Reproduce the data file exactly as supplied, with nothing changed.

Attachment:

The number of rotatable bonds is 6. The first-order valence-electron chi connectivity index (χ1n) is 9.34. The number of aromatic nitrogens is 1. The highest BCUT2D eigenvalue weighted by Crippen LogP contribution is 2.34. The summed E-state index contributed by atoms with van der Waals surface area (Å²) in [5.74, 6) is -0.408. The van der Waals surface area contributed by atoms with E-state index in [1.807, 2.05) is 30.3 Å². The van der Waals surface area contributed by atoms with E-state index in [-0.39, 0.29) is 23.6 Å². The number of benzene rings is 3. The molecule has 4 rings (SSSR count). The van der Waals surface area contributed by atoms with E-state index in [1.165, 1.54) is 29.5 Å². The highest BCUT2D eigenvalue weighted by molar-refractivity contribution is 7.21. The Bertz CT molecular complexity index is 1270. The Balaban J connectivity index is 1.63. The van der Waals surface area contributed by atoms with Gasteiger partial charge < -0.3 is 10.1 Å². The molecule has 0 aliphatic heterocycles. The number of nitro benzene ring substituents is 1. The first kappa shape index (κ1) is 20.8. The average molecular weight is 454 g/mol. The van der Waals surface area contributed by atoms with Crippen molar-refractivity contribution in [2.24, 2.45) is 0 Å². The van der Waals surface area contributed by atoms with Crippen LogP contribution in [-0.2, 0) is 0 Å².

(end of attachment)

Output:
The number of rotatable bonds is 6. The first-order valence-electron chi connectivity index (χ1n) is 9.34. The number of aromatic nitrogens is 1. The highest BCUT2D eigenvalue weighted by Crippen LogP contribution is 2.34. The summed E-state index contributed by atoms with van der Waals surface area (Å²) in [5.74, 6) is -0.408. The van der Waals surface area contributed by atoms with E-state index in [1.807, 2.05) is 30.3 Å². The van der Waals surface area contributed by atoms with E-state index in [-0.39, 0.29) is 23.6 Å². The number of benzene rings is 3. The molecule has 4 rings (SSSR count). The van der Waals surface area contributed by atoms with E-state index in [1.165, 1.54) is 29.5 Å². The highest BCUT2D eigenvalue weighted by molar-refractivity contribution is 7.21. The Bertz CT molecular complexity index is 1270. The Balaban J connectivity index is 1.63. The van der Waals surface area contributed by atoms with Gasteiger partial charge < -0.3 is 10.1 Å². The molecule has 0 aliphatic heterocycles. The number of nitro benzene ring substituents is 1. The first kappa shape index (κ1) is 20.8. The average molecular weight is 454 g/mol. The van der Waals surface area contributed by atoms with Crippen molar-refractivity contribution in [2.24, 2.45) is 0 Å². The van der Waals surface area contributed by atoms with Crippen LogP contribution in [-0.2, 0) is 0 Å².